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Counting on our neighbours

For many years, I have been seeing the movement of our neighbors from other Caribbean islands to Barbados during the Crop-Over Festival. This year I somehow feel that this movement is getting bigger and that is a good thing.

The one island that I believe is creating a bigger movement is Trinidad and Tobago. It has been my observation that more and more entertainers from Trinidad have been making it across into Barbados specifically for the festival. Of course, Barbadians have been going the other way as well.

Last night I attended the opening of the Sir Garfield Sobers Annual Cricket Tournament and again, the number of fellow Caribbean people in attendance was impressive. Once again, I could not help but notice that there were five teams present from Trinidad and Tobago.

The point that I am hoping to demonstrate here is how vital the Caribbean is to our tourism arrivals and especially Trinidad. There are various times of the year when the Caribbean takes over as the third largest source market for the island.

My observation is that this region becomes our third largest source market when we need the business most, during the off peak periods. The region that competes with the Caribbean for that third spot is Canada and it is not difficult to understand why. During the winter period, it is extremely cold in Canada and hence many Canadians, especially retired Canadians, head south and some of them for lengthy periods.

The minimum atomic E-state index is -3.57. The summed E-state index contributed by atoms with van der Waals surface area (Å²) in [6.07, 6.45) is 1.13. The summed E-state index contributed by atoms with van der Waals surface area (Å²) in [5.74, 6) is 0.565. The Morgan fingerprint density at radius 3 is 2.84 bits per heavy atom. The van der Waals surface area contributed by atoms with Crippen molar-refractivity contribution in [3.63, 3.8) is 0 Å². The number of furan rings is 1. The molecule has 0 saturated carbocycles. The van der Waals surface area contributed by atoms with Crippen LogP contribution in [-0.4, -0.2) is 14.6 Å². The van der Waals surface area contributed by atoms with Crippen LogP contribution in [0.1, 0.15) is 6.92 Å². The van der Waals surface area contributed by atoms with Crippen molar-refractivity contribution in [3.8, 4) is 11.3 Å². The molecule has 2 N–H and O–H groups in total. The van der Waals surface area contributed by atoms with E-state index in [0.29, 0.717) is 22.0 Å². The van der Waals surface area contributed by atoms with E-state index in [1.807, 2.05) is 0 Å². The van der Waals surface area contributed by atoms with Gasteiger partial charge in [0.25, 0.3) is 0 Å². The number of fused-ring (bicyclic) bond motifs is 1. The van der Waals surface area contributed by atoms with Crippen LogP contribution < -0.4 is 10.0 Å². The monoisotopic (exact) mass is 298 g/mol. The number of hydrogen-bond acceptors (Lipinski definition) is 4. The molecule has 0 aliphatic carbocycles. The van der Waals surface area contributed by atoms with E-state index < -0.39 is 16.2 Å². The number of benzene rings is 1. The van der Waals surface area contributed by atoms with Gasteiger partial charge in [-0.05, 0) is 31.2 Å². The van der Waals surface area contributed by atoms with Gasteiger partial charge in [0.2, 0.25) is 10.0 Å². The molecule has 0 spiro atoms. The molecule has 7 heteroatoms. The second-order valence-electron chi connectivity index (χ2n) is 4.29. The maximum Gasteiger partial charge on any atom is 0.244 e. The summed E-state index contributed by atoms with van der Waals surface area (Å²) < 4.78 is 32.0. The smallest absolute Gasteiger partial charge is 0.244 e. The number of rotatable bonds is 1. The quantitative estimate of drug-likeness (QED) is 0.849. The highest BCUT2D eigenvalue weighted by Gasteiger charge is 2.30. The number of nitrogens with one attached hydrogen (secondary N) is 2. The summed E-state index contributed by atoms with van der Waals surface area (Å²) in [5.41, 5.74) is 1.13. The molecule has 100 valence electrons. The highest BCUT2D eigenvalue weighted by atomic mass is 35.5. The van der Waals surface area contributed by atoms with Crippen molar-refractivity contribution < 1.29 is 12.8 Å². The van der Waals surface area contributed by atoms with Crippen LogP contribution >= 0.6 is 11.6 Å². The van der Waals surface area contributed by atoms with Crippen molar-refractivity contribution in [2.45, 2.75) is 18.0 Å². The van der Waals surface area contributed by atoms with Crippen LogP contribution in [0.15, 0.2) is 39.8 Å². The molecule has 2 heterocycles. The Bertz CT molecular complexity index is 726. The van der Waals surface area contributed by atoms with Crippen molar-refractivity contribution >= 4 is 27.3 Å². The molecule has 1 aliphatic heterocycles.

Our neighbours from the Caribbean are always here and that must not be understated. Not only are they here for Crop-Over, but for all of our other festivals and activities you can count on them.

Recently there has been a lot of discussion about the cost of travel within the Caribbean region, and the length of time it takes to travel between us. I would like to suggest that this is a problematic issue for us here in the Caribbean and one, which we as Caribbean people must fix.

This region is far too important to all of us not to sort it out. I am speaking from a Barbadian point-of-view and I am almost certain that this issue holds a similar level on importance to almost every Caribbean country. Some other Caribbean countries are even more dependent on a reasonably priced and reliable service than we are. Because the larger aircraft cannot land in some of these islands, they are therefore dependant on these larger aircraft landing in Barbados and having the passengers travel onto the other islands.

*Tourism is our business, let us play our part.

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